Tuesday, December 5, 2006

48 Abell Street - by Jonathan Friedman, Intern Architect

A few thoughts before a more academic plee.

I came here by chance, by fate . . . and it changed my life.
The first person I met was Vincent, the caretaker. It was because of him I decided to live here.
The pipes are my church bells, they remind me of Rome. They are music to my ears.
The lot behind the building used to be filled with trees.
I trust the people on my floor even though I have never met all of them.
My studio inspires and allows me to create - to think, to design, to paint and to build
It is my home.

I have lived at 48 Abell Street for over 3 years now. It is my home in every sense of the word. It is scheduled to be demolished, and this is a mistake.
My interest in the building is not only personal, but also from a professional point of view. I am a young design professional working as an intern architect. And hopefully like many of you reading this, share a strong public conscience. Like you I am concerned about the current state of Toronto’s buildings and public spaces, and strongly feel we need more thoughtful,
responsible, vibrant and eloquent buildings and spaces. And Abell Street is without a doubt such a unique and rewarding place.

For years artists, musicians, photographers, architects, carpenters (etc. have inhabited these live/work loft spaces, energizing and engaging the neighbourhood and
in fact (ironically) spurring much of the recent development. The buildings have developed as part of Toronto's art/music/film/architecture scene as vibrant
places of collective talent and interaction. Consequently, Abell Street is an essentyial part of the Queen West Neighbourhood, and thus the larger Toronto community. PLEASE realize that spaces like these need to remain and be
built upon/with, and as such we cannot afford to lose them. Abell Street is a model of integration between people from all ages, incomes, backgrounds and walks of life.
In these simple brick walls is a center of cultural and artistic symbiosis.

Moreover, my studio, as with many others, is a unique and important part of my career - I gutted it and modified it when I moved in. I have used it to test architectural ideas, build furniture, construct art pieces for local exhibtion, and use it for photo-shoots. The open-ness, lighting and old texture cannot be recreated. More importantly, this is one of the few remaining authentic, inspring and affordable spaces for young artists and designers in this city and it must be protected and nurtured, not torn down and replaced.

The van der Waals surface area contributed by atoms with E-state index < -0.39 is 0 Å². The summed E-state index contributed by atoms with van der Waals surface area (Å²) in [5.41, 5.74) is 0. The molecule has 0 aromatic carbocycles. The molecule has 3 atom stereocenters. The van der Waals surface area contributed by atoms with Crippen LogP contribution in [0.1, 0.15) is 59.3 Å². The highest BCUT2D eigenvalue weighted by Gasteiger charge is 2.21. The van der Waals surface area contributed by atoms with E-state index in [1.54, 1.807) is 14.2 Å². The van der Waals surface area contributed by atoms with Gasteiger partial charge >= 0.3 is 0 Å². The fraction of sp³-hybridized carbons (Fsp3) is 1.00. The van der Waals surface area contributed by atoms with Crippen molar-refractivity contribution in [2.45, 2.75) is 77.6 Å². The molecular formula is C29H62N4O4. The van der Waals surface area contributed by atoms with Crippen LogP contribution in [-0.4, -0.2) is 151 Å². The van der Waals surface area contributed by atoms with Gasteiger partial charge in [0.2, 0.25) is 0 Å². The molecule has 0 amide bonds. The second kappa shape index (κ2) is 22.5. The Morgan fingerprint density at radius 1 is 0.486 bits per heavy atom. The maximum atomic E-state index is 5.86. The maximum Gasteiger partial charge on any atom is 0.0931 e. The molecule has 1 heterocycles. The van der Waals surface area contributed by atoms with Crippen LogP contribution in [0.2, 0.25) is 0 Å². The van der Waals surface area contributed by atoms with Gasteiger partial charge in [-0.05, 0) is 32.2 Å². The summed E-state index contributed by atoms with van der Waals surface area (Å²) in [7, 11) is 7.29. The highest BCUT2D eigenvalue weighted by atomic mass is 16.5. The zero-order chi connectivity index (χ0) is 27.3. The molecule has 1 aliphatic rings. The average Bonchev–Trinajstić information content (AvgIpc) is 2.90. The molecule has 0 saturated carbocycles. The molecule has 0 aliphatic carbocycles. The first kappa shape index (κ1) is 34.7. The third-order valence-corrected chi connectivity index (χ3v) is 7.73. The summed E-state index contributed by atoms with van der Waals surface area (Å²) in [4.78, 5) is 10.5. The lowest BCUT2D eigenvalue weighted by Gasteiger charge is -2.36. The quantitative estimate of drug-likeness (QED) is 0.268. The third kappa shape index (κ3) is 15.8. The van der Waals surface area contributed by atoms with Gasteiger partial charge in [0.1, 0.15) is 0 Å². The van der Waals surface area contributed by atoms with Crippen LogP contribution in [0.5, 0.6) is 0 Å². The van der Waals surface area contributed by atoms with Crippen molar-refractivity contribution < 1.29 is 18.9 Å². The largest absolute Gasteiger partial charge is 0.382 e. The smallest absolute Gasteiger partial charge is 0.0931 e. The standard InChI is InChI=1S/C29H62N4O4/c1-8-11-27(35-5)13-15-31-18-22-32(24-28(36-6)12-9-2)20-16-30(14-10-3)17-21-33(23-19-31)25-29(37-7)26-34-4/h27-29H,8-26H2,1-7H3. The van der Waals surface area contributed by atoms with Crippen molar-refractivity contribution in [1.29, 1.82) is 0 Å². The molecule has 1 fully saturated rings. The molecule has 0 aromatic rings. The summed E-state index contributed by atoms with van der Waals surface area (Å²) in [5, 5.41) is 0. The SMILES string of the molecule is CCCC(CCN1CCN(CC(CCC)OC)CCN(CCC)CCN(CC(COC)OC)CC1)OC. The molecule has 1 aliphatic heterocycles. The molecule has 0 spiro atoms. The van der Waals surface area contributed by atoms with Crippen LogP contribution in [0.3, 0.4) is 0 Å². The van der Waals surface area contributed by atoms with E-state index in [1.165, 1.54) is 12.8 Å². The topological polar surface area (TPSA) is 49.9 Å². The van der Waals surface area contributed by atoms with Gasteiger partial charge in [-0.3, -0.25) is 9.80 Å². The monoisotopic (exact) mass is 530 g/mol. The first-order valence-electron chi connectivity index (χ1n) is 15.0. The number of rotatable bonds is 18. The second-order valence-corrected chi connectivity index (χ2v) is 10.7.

I am certainly in favour of development and construction, but to make a succesful city, care and thought must be taken. And when something as unique and special as 48 Abell Street already exists, great care should be taken to preserve it and work with it, rather than razing it.


Jonathan Friedman (30)
Intern Architect
48 Abell Street, Unit 224
Toronto, ON

Eulogy for 48 Abell

The man who lived in the camper at the back of our lot was probably the first person I met when I moved in two years ago. I never knew his name, and we never exchanged more than casual hellos in passing while he was hanging out on his patio or else modifying his camper for winter. A while later another man set up on the property in a blue van, with whom I had much the same relationship. But whenever my nephew would visit, he would always stop us on our way by, rummage through a myriad of books and unearth some stickers or a small toy.

A lot has changed to the ladscape of 48Abell since then. As the hording went up along the back, one man's home burned to the ground, and not long after I came home one afternoon to find police crowded around an empty blue van. For me 48 Abell is more than just a building, it's a refuge for a motley of intriguing people. It's an environment that can't be duplicated and one that will be sadly missed.


My brick love affair

I love your beautiful bricks, your steel tensile connections around those heavy timber posts & beams. I don't mind the noise that the pipes make anymore. I use them to dry my clothes, since through my room runs some hot water pipes. This way they dry faster. Your bricks are old and weathered with layers of paint.

How is it that a place like this has fostered an environment that so many friendly creative people flock to? You've seen many come and many go. You've had many lives within your own existence. My unit for instance has been an event venue, a dance studio, a gallery space, a painting studio, a rehearsal space, a home. You are becoming a rare breed. A gem. A locus of place not soon forgotten.


Monday, December 4, 2006

Here's another pic of my studio

There's lots of room for all my papers... and high ceilings for my huge bulletin board!
-Sabrina Saccoccio

Thursday, November 30, 2006

Mark Laliberte, Unit 304

Okay, here's a long one........

My studio at 48 Abell is the perfect space for the kind of work that I make, and the kind of life that I live. My day job is at 'Descant' magazine, where I go to a nice office just east of Chinatown. But at night and on free days, I spend all my time in my live/work studio. Here, I design an art/lit scene magazine called 'Carousel'... we pour all our limited budget into lush production, so we can't afford an office; my studio is the unofficial "office" and workshop for this mag!



...I also work on artwork on a project-by-project basis. I'm a restless creator, so I jump around a lot in terms of scale, medium, discipline, and approach. So: I've got a lot of stuff, supplies, reference materials scattered all about, and the BIG open space and HIGH ceilings are essential.